Jos. A. Bank Clothiers Inc. Wednesday reported double-digit increases in second-quarter sales and profits as it registered higher earnings for the 17th consecutive quarter.
In the three months ended Aug. 1, the Hampstead, Md.-based men’s specialty retailer said net income rose 31.7 percent to $16.5 million, or 59 cents a diluted share, 6 cents better than the 53 cents expected, on average, by Wall Street analysts. Year-ago profits came to $12.5 million, or 45 cents.
Sales in the quarter grew 12.3 percent to $188.4 million from $167.7 million in the year-ago period. Same-store sales improved 9.2 percent while direct marketing revenues added 12.4 percent. Gross margin grew to 62.8 percent of sales from 61.5 percent in the 2009 period.
In the half, net income bounded 34.7 percent to $32.3 million, or $1.16 a diluted share, from $24 million, or 86 cents. Sales rose 11.2 percent to $366.5 million from $329.7 million.
But despite the strong showing, the future is a little murky as the retailer faces the same economic uncertainty as the rest of the country.
Neal Black, president and chief executive officer, said after a strong Father’s Day, when he was “feeling better about the state of the consumer,” sales dropped off in July and August, putting a damper on his outlook. “We’re cautious about the rest of the year.”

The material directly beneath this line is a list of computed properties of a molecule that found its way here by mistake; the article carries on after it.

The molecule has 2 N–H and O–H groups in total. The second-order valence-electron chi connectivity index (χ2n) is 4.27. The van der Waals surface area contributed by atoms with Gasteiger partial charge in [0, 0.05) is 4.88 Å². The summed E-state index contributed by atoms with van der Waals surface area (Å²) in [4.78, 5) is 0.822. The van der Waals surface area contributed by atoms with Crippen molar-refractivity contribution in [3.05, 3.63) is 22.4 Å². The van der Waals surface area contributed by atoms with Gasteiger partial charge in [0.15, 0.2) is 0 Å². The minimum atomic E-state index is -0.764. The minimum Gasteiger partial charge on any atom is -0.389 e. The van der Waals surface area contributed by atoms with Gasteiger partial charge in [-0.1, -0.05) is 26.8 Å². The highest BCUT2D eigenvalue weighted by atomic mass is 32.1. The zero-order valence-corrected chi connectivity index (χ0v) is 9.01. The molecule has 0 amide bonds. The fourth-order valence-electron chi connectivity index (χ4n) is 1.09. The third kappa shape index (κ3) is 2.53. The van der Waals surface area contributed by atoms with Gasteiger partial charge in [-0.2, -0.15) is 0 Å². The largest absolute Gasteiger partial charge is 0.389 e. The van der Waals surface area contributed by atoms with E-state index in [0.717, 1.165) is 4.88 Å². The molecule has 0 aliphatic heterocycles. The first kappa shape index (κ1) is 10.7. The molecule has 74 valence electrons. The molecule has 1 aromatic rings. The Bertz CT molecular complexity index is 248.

Black said promotions are still driving sales and Jos. A. Bank works to change its products and offers all the time to motivate customers to visit the store. Once there, he said, if the merchandise looks good and represents good value, they buy. Specifically, suits have been strong, although Black acknowledged that “it isn’t because the suit business is any good out there, but we’re getting market share.” In terms of sportswear, the most “wearable and comfortable” items with “classic styling” have sold best, he said. “Conditions are good for us because our product is safe, good quality and represents a decent investment.”
Black said he is “pleased” with both of the company’s newest initiatives: tuxedo rentals and outlet stores. Because tuxedo rentals represent forward business, Black said sales in 2010 will cover the company’s investment and it won’t be until 2011 and beyond when it will be a meaningful contributor to the bottom line. Regarding the three outlet stores, “it’s too soon to tell,” Black said, “but there’s nothing in the initial results to make us think we were wrong about it.”
The firm’s shares added $4.68, or 12.9 percent, to close at $41.12. The percentage increase was the third largest of the 171 firms monitored by WWD.